According to the district education office, GEM  clubs exist in only 15 out of 250 schools in Kasese. 
George Mainja, the district education officer, says since they does not receive any funding to specifically support girl-child education, reviving these clubs is not likely. 
Enid Kyakimwa, the patron of GEM club at Mutanywana Secondary School says: “We find it difficult to carry out sensitisation projects. We need to print posters, visit communities, but we cannot. There is no money.”
Not a national priority?
For many years, pregnancy in schools has been one of the major factors affecting girl-child education in Uganda. 
According to Ministry of Education and Sports statistics, in 2002, 8,116 girls dropped out of school because of pregnancy. Of them, 6,229 were in upper primary while 2,353 were in O’level. This was a slight improvement from 8,201 that dropped out for the same reason a year before. 
Ten years down the road, this number could have risen, especially because of minimal interventions to reverse the situations. An inception report commissioned by the Forum FOR African Women Educationalists (Uganda Chapter) on re-entry of pregnant girls in primary and secondary schools in Uganda observes that very little has been done in responding to the plight of girls who get pregnant in school and that most them are not helped to return to school.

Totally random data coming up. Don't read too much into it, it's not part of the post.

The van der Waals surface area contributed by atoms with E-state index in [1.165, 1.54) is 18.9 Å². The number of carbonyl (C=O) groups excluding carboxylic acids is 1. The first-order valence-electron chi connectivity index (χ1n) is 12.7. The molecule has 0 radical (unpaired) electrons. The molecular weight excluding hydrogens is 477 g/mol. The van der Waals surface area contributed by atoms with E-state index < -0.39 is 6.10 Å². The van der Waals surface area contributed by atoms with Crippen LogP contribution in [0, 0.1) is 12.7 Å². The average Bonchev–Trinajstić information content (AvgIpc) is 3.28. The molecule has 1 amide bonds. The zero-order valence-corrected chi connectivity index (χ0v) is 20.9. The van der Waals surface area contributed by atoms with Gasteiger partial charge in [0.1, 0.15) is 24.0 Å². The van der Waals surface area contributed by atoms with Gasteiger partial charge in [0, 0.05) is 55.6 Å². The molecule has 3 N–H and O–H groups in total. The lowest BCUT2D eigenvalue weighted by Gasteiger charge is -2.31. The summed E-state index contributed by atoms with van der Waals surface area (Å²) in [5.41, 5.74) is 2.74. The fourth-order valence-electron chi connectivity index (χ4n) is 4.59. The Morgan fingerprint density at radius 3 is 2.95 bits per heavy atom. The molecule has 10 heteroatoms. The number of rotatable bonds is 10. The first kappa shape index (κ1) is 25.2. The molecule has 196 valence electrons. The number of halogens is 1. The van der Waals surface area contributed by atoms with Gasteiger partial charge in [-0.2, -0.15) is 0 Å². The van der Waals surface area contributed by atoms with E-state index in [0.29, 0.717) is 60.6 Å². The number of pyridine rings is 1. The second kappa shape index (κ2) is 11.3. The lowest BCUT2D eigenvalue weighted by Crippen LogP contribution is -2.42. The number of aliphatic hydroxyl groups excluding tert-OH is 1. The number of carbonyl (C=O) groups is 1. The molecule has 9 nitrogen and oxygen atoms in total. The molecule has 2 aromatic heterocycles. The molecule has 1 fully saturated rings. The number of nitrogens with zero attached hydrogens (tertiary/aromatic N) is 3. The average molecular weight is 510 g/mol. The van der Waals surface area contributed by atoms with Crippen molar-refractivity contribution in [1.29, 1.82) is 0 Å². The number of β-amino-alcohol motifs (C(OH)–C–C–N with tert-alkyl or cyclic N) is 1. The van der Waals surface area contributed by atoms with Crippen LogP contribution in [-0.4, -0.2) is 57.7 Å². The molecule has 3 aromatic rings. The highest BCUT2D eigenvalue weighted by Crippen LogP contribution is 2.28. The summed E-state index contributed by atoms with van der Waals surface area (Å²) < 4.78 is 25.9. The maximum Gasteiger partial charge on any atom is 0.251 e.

The issue of pregnancy does not seem to feature high on the agenda of the Government,” says the report. 
In the end, this contributes to the low rates of completion of primary education which according to a 2009 education census report stands at 36% for girls as opposed to 51% for the boys.
Ritah Kyeyune, the focal point officer on girl-child education at the education and sports ministry, however, says apart from the GEM, several initiatives have been put in place to provide a conducive environment for girls’ education. 
She says pregnancy amoang girls remains a big contributor to drop out rates for the girl-child in school partly because of lack of vigilance on the part of schools, local councils and the communities. 
“As the people on the ground, schools, district administrations, local councils and the communities ought to use the little support offered them by the Government and development partners to sustain girl-child education initiatives,” she says.